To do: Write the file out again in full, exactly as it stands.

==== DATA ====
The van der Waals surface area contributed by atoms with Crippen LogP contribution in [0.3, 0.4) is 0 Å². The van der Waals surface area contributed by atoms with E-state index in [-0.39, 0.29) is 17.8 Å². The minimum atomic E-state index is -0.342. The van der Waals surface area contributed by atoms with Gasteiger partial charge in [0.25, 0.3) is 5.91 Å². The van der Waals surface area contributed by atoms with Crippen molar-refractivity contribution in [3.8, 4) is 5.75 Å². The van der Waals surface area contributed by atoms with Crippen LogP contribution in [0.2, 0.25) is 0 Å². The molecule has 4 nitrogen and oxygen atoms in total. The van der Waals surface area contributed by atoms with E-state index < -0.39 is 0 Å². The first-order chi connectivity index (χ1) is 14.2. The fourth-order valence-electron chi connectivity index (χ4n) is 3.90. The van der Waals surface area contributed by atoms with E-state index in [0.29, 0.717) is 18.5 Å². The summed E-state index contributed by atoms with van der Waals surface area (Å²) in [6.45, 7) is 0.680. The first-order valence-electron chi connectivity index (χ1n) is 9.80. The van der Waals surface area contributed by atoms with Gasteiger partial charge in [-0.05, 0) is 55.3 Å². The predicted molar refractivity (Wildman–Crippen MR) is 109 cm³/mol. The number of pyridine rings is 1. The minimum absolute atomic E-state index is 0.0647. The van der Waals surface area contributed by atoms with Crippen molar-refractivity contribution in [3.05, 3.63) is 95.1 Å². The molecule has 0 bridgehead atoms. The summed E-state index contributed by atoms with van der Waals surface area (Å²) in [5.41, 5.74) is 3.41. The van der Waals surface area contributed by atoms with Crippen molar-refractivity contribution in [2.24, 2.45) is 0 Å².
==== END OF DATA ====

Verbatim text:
The van der Waals surface area contributed by atoms with Crippen LogP contribution in [0.3, 0.4) is 0 Å². The van der Waals surface area contributed by atoms with E-state index in [-0.39, 0.29) is 17.8 Å². The minimum atomic E-state index is -0.342. The van der Waals surface area contributed by atoms with Gasteiger partial charge in [0.25, 0.3) is 5.91 Å². The van der Waals surface area contributed by atoms with Crippen molar-refractivity contribution in [3.8, 4) is 5.75 Å². The van der Waals surface area contributed by atoms with Crippen LogP contribution in [0.2, 0.25) is 0 Å². The molecule has 4 nitrogen and oxygen atoms in total. The van der Waals surface area contributed by atoms with E-state index < -0.39 is 0 Å². The first-order chi connectivity index (χ1) is 14.2. The fourth-order valence-electron chi connectivity index (χ4n) is 3.90. The van der Waals surface area contributed by atoms with E-state index in [0.29, 0.717) is 18.5 Å². The summed E-state index contributed by atoms with van der Waals surface area (Å²) in [6.45, 7) is 0.680. The first-order valence-electron chi connectivity index (χ1n) is 9.80. The van der Waals surface area contributed by atoms with Gasteiger partial charge in [-0.05, 0) is 55.3 Å². The predicted molar refractivity (Wildman–Crippen MR) is 109 cm³/mol. The number of pyridine rings is 1. The minimum absolute atomic E-state index is 0.0647. The van der Waals surface area contributed by atoms with Crippen molar-refractivity contribution in [3.05, 3.63) is 95.1 Å². The molecule has 0 bridgehead atoms. The summed E-state index contributed by atoms with van der Waals surface area (Å²) in [5.41, 5.74) is 3.41. The van der Waals surface area contributed by atoms with Crippen molar-refractivity contribution in [2.24, 2.45) is 0 Å².